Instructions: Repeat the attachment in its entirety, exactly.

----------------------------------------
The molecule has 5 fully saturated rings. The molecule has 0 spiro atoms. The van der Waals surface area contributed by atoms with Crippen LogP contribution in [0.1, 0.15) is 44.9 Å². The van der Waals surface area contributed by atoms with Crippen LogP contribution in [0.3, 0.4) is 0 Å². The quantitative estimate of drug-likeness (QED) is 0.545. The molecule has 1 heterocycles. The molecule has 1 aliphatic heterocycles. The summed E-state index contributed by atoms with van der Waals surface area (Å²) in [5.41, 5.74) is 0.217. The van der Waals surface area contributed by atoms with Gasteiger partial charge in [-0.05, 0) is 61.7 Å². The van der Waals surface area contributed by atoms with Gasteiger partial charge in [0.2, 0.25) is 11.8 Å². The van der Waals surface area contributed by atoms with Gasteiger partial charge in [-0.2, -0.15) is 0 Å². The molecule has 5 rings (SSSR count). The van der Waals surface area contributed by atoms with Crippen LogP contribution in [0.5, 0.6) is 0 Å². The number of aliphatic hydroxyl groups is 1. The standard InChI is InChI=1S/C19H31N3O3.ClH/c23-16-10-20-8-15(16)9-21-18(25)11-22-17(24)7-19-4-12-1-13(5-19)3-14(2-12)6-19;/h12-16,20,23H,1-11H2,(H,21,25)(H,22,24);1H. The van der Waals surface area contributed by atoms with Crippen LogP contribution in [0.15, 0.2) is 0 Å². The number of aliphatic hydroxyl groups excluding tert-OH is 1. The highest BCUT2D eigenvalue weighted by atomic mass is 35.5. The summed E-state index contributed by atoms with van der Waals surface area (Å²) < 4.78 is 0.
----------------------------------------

The molecule has 5 fully saturated rings. The molecule has 0 spiro atoms. The van der Waals surface area contributed by atoms with Crippen LogP contribution in [0.1, 0.15) is 44.9 Å². The van der Waals surface area contributed by atoms with Crippen LogP contribution in [0.3, 0.4) is 0 Å². The quantitative estimate of drug-likeness (QED) is 0.545. The molecule has 1 heterocycles. The molecule has 1 aliphatic heterocycles. The summed E-state index contributed by atoms with van der Waals surface area (Å²) in [5.41, 5.74) is 0.217. The van der Waals surface area contributed by atoms with Gasteiger partial charge in [-0.05, 0) is 61.7 Å². The van der Waals surface area contributed by atoms with Gasteiger partial charge in [0.2, 0.25) is 11.8 Å². The van der Waals surface area contributed by atoms with Gasteiger partial charge in [-0.2, -0.15) is 0 Å². The molecule has 5 rings (SSSR count). The van der Waals surface area contributed by atoms with Crippen LogP contribution in [0.5, 0.6) is 0 Å². The number of aliphatic hydroxyl groups is 1. The standard InChI is InChI=1S/C19H31N3O3.ClH/c23-16-10-20-8-15(16)9-21-18(25)11-22-17(24)7-19-4-12-1-13(5-19)3-14(2-12)6-19;/h12-16,20,23H,1-11H2,(H,21,25)(H,22,24);1H. The van der Waals surface area contributed by atoms with Crippen LogP contribution in [0.15, 0.2) is 0 Å². The number of aliphatic hydroxyl groups excluding tert-OH is 1. The highest BCUT2D eigenvalue weighted by atomic mass is 35.5. The summed E-state index contributed by atoms with van der Waals surface area (Å²) < 4.78 is 0.